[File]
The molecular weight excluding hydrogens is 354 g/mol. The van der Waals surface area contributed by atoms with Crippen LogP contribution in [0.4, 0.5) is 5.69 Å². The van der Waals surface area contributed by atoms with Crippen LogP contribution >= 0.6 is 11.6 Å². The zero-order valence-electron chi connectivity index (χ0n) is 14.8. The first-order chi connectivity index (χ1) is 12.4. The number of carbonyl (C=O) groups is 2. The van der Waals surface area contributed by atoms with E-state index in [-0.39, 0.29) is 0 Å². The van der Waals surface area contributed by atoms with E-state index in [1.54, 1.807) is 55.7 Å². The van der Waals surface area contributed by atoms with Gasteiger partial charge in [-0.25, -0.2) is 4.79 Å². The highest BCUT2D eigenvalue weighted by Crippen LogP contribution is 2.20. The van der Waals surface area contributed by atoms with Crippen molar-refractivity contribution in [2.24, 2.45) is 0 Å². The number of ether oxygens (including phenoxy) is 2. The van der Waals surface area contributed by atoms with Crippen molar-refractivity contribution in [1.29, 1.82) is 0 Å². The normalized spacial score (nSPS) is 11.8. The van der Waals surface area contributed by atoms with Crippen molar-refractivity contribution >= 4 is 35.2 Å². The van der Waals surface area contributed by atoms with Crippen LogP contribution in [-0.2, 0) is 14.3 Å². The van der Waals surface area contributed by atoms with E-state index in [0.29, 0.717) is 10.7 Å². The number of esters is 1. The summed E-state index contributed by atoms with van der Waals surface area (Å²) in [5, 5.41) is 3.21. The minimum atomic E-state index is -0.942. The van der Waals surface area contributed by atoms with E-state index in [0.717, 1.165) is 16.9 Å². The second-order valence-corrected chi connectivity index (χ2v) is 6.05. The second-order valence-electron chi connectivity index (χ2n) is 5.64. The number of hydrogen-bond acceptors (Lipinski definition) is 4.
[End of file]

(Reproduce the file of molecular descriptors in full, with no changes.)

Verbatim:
The molecular weight excluding hydrogens is 354 g/mol. The van der Waals surface area contributed by atoms with Crippen LogP contribution in [0.4, 0.5) is 5.69 Å². The van der Waals surface area contributed by atoms with Crippen LogP contribution >= 0.6 is 11.6 Å². The zero-order valence-electron chi connectivity index (χ0n) is 14.8. The first-order chi connectivity index (χ1) is 12.4. The number of carbonyl (C=O) groups is 2. The van der Waals surface area contributed by atoms with E-state index in [-0.39, 0.29) is 0 Å². The van der Waals surface area contributed by atoms with E-state index in [1.54, 1.807) is 55.7 Å². The van der Waals surface area contributed by atoms with Gasteiger partial charge in [-0.25, -0.2) is 4.79 Å². The highest BCUT2D eigenvalue weighted by Crippen LogP contribution is 2.20. The van der Waals surface area contributed by atoms with Crippen molar-refractivity contribution in [2.24, 2.45) is 0 Å². The number of ether oxygens (including phenoxy) is 2. The van der Waals surface area contributed by atoms with Crippen molar-refractivity contribution in [1.29, 1.82) is 0 Å². The normalized spacial score (nSPS) is 11.8. The van der Waals surface area contributed by atoms with Crippen molar-refractivity contribution >= 4 is 35.2 Å². The van der Waals surface area contributed by atoms with Crippen LogP contribution in [-0.2, 0) is 14.3 Å². The van der Waals surface area contributed by atoms with E-state index in [0.29, 0.717) is 10.7 Å². The number of esters is 1. The summed E-state index contributed by atoms with van der Waals surface area (Å²) in [5, 5.41) is 3.21. The minimum atomic E-state index is -0.942. The van der Waals surface area contributed by atoms with E-state index in [0.717, 1.165) is 16.9 Å². The second-order valence-corrected chi connectivity index (χ2v) is 6.05. The second-order valence-electron chi connectivity index (χ2n) is 5.64. The number of hydrogen-bond acceptors (Lipinski definition) is 4.